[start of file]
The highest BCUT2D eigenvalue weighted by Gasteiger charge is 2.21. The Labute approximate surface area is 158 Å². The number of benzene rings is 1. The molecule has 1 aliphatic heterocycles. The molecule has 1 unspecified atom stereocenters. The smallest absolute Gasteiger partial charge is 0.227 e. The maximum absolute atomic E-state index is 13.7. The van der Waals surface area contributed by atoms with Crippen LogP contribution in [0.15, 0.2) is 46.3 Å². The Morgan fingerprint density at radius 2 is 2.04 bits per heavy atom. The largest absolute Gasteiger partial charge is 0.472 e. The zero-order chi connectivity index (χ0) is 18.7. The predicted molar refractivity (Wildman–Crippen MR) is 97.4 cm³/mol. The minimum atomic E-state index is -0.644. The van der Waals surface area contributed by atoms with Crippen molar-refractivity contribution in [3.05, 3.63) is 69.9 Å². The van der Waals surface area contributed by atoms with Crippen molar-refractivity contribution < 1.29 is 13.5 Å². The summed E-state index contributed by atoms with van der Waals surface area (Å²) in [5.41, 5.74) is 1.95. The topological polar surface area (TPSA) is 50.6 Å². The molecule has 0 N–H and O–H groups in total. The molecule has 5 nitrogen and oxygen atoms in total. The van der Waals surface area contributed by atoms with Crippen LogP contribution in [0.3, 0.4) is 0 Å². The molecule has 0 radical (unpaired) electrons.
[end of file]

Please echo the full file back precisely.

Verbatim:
The highest BCUT2D eigenvalue weighted by Gasteiger charge is 2.21. The Labute approximate surface area is 158 Å². The number of benzene rings is 1. The molecule has 1 aliphatic heterocycles. The molecule has 1 unspecified atom stereocenters. The smallest absolute Gasteiger partial charge is 0.227 e. The maximum absolute atomic E-state index is 13.7. The van der Waals surface area contributed by atoms with Crippen LogP contribution in [0.15, 0.2) is 46.3 Å². The Morgan fingerprint density at radius 2 is 2.04 bits per heavy atom. The largest absolute Gasteiger partial charge is 0.472 e. The zero-order chi connectivity index (χ0) is 18.7. The predicted molar refractivity (Wildman–Crippen MR) is 97.4 cm³/mol. The minimum atomic E-state index is -0.644. The van der Waals surface area contributed by atoms with Crippen molar-refractivity contribution in [3.05, 3.63) is 69.9 Å². The van der Waals surface area contributed by atoms with Crippen molar-refractivity contribution < 1.29 is 13.5 Å². The summed E-state index contributed by atoms with van der Waals surface area (Å²) in [5.41, 5.74) is 1.95. The topological polar surface area (TPSA) is 50.6 Å². The molecule has 0 N–H and O–H groups in total. The molecule has 5 nitrogen and oxygen atoms in total. The van der Waals surface area contributed by atoms with Crippen LogP contribution in [0.3, 0.4) is 0 Å². The molecule has 0 radical (unpaired) electrons.